Mistress of the House : Women of Property in the Victorian Novel book cover
1st Edition

Mistress of the House
Women of Property in the Victorian Novel





ISBN 9781138267442
Published November 10, 2016 by Routledge
168 Pages

USD $62.95

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Book Description

This exploration of gender and property ownership in eight important novels argues that property is a decisive undercurrent in narrative structures and modes, as well as an important gender signature in society and culture. Tim Dolin suggests that the formal development of nineteenth-century domestic fiction can only be understood in the context of changes in the theory and laws of property: indeed femininity and its representation cannot be considered separately from property relations and their reform. He presents original readings of novels in which a woman owns, acquires or loses property, focusing on exchanges between patriarchal cultural authority, the 'woman question' and narrative form, and on the place of domestic fiction in a culture in which property relations and gender relations are subject to radical review. Each chapter revolves around a representative text, but refers substantially to other material, both other novels and contemporary social, legal, political and feminist commentary.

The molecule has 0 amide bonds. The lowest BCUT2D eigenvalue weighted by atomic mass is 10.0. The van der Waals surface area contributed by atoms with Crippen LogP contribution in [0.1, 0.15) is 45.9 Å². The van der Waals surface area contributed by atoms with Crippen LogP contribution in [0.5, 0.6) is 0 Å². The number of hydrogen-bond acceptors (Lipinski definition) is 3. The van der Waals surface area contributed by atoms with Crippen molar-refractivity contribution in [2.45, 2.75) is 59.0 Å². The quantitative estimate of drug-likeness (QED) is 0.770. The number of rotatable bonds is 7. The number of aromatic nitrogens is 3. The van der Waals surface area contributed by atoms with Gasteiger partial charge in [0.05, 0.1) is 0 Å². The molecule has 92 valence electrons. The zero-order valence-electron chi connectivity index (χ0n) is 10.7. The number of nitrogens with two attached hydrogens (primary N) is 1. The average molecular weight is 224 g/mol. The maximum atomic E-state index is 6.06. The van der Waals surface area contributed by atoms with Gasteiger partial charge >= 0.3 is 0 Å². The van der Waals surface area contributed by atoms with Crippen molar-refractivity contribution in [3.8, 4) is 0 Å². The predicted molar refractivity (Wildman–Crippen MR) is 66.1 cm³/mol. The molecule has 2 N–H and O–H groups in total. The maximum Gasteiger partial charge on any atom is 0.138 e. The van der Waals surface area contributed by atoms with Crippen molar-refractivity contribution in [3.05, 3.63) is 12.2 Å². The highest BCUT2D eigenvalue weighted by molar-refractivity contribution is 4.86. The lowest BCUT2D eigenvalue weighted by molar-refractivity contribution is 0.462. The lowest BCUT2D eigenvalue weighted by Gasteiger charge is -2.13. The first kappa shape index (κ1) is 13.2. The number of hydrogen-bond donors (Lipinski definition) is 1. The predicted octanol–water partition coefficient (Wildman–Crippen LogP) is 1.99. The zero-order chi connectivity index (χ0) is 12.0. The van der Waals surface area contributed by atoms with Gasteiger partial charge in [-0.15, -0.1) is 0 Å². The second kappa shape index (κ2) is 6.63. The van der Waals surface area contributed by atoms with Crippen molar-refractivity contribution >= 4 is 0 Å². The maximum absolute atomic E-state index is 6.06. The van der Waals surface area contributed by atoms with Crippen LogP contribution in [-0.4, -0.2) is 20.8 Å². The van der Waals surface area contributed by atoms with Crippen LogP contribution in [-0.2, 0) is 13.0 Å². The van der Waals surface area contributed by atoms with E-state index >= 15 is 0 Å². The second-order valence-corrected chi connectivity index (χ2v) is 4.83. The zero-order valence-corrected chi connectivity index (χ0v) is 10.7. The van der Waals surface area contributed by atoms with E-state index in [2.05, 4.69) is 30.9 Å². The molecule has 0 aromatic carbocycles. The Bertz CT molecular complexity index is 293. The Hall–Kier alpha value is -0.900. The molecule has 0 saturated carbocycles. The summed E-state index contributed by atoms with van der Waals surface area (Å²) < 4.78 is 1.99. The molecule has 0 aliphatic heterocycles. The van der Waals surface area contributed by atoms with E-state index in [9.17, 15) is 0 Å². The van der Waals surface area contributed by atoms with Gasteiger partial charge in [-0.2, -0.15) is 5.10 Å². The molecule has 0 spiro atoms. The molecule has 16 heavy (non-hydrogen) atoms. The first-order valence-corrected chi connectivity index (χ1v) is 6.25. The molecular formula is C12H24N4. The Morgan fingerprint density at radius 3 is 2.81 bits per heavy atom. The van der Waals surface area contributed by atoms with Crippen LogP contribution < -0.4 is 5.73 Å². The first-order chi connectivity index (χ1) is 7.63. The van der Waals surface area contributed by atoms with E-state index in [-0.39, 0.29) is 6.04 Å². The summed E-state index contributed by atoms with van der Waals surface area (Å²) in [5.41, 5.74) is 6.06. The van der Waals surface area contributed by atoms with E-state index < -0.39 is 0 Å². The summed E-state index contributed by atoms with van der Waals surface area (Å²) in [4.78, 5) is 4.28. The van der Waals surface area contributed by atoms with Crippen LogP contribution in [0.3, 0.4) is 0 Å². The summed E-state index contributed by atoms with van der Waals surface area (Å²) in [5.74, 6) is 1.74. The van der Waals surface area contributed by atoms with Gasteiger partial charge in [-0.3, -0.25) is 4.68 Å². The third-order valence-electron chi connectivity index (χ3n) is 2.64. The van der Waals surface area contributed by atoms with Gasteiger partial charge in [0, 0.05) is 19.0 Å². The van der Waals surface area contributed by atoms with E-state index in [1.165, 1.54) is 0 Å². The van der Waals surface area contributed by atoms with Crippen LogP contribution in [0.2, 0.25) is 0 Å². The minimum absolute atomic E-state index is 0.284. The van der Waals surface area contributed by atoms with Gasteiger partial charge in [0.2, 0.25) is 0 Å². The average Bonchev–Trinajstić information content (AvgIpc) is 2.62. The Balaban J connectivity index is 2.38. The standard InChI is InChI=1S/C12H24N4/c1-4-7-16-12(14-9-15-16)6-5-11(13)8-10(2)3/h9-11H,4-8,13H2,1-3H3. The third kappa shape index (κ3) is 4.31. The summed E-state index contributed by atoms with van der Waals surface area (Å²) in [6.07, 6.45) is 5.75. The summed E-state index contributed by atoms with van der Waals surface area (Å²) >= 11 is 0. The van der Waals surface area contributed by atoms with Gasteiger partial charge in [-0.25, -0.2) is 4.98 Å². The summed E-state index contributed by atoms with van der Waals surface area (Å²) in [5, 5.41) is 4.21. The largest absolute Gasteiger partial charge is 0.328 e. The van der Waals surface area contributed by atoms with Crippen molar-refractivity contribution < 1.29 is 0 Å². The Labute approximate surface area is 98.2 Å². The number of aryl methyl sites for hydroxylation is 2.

Table of Contents

Contents: Introduction; Women, property and victorian fiction; A woman, and something more: Shirley; Cranford and its belongings; ’He could get, but not keep’: Villette; Crimes of property: The Moonstone; Hardy’s uncovered women; Mistress of herself: Diana of the Crossways; Appendix 1: A brief summary of the laws concerning women (1854); Appendix 2: The Caroline Norton affair; Bibliography; Index.

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Reviews

’the readings of [Dolin’s] chosen works..are attentive to both important textual details and relevant historical contexts.’ Nineteenth-Century Literature ’Dolin does not make sustained arguements so much as a series of fine distinctions and evocative insights. But these critical coruscations are so smart, stylish, and thought-provoking, that they are bound to light up bigger ideas for each reader. It is an eciting addition to a rapidly growing field.’ Talia Schaffer, Victorian Studies